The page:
Yakiniku means “grilled meat” in Japanese. The grilling is done inside the restaurant at your table on a grill placed over the direct flame of charcoals. Yakiniku focuses on drawing out the natural flavor of the meat. Additional seasoning is often no more than a bit of salt, a squeeze of lemon, or a splash of “tare” (dipping sauce) after the meat has been grilled. Because of the focus on the flavor of the beef, yakiniku requires high-quality ingredients as well as extra care so as not to overcook it and ruin the beef’s intricate flavor and texture.
Because we were in Kyoto – the center of wagyu – we decided to order only cuts of Ohmi Beef, known for having very fine fat marbling. Ohmi is one of the 3 famous types of wagyu, the other 2 being Kobe Beef and Matsusaka Ushi. What makes this meat distinctive is its lustrous fat and sweet, smooth flavour. In terms of beef cattle, Ohmi has the longest history in Japan. We didn’t only order cuts of Ohmi beef – we also started our meal with wagyu tartare and ordered mushrooms and sweet potato for sides. Delicious!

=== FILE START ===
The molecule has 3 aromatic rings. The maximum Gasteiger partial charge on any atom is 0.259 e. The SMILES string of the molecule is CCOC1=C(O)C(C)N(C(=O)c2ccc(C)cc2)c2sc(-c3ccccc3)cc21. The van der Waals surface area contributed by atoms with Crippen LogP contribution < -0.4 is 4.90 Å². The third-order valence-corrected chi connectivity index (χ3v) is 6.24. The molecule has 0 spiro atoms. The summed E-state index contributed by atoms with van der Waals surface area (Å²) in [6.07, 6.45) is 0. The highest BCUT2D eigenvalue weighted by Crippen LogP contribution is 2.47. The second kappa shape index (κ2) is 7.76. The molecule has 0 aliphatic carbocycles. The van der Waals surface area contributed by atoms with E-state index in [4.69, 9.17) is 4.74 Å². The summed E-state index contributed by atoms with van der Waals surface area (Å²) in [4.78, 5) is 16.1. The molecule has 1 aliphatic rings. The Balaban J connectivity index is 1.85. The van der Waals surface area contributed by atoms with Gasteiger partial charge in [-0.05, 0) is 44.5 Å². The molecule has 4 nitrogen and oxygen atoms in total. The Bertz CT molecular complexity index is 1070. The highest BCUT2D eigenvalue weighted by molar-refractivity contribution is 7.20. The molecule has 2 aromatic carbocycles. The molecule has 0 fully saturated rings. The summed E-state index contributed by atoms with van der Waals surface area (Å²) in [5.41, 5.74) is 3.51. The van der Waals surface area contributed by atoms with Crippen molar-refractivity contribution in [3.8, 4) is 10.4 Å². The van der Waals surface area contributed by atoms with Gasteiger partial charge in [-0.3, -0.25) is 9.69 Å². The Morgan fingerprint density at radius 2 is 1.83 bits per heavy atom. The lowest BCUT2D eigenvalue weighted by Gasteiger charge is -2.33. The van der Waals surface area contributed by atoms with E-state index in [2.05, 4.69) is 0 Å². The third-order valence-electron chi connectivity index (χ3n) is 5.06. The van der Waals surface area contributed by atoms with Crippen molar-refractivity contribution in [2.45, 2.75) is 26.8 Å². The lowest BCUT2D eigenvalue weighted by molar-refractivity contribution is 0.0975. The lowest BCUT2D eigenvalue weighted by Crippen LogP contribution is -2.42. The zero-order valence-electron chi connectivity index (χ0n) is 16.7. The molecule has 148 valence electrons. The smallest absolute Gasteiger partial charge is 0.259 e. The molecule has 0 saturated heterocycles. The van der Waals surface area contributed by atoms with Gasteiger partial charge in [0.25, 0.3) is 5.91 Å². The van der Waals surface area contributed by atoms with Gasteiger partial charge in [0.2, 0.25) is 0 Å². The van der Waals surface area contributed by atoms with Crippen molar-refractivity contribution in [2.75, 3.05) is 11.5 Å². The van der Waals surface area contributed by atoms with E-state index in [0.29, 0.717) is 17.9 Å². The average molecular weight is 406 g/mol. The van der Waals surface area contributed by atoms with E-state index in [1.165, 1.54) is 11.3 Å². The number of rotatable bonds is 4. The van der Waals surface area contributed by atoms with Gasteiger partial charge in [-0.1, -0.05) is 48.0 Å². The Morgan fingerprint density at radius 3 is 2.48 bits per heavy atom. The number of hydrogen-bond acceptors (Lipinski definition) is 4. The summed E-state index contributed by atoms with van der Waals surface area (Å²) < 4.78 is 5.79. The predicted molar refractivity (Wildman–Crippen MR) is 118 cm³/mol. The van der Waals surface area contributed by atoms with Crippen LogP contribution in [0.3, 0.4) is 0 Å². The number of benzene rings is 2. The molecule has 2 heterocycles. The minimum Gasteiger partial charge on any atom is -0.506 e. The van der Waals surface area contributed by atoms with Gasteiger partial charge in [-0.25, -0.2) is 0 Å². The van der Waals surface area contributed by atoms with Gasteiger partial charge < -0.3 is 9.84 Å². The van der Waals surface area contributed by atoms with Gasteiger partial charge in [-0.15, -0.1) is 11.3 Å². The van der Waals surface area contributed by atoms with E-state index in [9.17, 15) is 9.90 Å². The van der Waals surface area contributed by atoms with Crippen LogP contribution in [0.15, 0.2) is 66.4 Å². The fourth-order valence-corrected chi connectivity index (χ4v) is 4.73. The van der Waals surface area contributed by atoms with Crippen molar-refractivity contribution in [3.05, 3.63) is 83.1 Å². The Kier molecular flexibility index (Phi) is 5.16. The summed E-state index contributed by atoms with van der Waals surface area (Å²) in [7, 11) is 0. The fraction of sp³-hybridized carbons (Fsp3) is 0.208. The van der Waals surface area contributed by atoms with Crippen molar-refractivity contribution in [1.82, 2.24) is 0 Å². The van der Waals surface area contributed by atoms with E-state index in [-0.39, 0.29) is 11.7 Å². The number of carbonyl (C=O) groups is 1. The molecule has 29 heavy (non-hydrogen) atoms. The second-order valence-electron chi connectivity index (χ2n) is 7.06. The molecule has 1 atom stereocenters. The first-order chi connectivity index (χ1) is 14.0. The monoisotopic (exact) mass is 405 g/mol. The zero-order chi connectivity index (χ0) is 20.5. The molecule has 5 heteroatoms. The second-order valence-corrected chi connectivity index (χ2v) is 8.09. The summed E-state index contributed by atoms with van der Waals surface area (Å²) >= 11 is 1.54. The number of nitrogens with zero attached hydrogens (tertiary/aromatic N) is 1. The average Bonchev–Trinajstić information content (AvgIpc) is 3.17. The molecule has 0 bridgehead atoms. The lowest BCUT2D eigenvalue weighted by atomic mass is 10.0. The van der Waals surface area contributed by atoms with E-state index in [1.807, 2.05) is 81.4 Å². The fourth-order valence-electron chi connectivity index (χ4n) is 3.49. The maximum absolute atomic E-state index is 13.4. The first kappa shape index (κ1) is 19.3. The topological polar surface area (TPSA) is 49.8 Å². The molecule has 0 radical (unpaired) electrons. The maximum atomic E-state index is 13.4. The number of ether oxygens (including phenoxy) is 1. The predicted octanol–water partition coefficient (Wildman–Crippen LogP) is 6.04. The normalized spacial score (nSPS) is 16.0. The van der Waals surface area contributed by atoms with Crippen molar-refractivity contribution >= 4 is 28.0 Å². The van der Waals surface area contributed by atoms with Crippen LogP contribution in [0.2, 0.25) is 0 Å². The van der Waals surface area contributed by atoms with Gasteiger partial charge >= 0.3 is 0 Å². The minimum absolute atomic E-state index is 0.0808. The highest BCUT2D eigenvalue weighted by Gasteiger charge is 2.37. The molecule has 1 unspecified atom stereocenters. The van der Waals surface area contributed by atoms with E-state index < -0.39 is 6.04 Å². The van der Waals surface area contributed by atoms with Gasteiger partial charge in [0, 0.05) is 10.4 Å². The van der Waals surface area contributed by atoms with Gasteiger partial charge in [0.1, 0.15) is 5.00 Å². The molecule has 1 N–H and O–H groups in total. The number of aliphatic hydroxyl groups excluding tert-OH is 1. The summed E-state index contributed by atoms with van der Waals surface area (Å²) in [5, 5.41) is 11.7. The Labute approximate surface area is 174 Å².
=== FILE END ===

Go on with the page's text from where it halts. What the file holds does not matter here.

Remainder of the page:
I cannot overstate how delicious the Ohmi beef was. The fat literally melted in my mouth.